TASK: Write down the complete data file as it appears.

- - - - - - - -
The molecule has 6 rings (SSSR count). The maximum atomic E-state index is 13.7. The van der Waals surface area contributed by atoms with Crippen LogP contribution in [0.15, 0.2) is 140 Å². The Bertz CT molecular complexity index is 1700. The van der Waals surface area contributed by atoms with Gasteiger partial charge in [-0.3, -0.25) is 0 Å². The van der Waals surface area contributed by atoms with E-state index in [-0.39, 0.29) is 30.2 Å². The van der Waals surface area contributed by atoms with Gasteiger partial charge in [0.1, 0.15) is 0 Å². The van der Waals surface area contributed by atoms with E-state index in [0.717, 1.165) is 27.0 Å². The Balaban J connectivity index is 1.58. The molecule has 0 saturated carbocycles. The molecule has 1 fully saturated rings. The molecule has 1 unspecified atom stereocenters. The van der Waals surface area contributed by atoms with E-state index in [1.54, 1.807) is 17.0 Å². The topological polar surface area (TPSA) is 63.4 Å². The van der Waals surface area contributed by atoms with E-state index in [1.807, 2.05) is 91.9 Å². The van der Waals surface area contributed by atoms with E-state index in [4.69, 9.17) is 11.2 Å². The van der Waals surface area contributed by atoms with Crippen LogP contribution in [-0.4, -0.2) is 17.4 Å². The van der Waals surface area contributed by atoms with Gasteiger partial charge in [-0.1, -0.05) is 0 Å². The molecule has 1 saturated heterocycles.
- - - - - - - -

The molecule has 6 rings (SSSR count). The maximum atomic E-state index is 13.7. The van der Waals surface area contributed by atoms with Crippen LogP contribution in [0.15, 0.2) is 140 Å². The Bertz CT molecular complexity index is 1700. The van der Waals surface area contributed by atoms with Gasteiger partial charge in [-0.3, -0.25) is 0 Å². The van der Waals surface area contributed by atoms with E-state index in [-0.39, 0.29) is 30.2 Å². The van der Waals surface area contributed by atoms with Gasteiger partial charge in [0.1, 0.15) is 0 Å². The van der Waals surface area contributed by atoms with E-state index in [0.717, 1.165) is 27.0 Å². The Balaban J connectivity index is 1.58. The molecule has 0 saturated carbocycles. The molecule has 1 fully saturated rings. The molecule has 1 unspecified atom stereocenters. The van der Waals surface area contributed by atoms with E-state index in [1.54, 1.807) is 17.0 Å². The topological polar surface area (TPSA) is 63.4 Å². The van der Waals surface area contributed by atoms with E-state index in [1.807, 2.05) is 91.9 Å². The van der Waals surface area contributed by atoms with E-state index in [4.69, 9.17) is 11.2 Å². The van der Waals surface area contributed by atoms with Crippen LogP contribution in [-0.4, -0.2) is 17.4 Å². The van der Waals surface area contributed by atoms with Gasteiger partial charge in [-0.1, -0.05) is 0 Å². The molecule has 1 saturated heterocycles.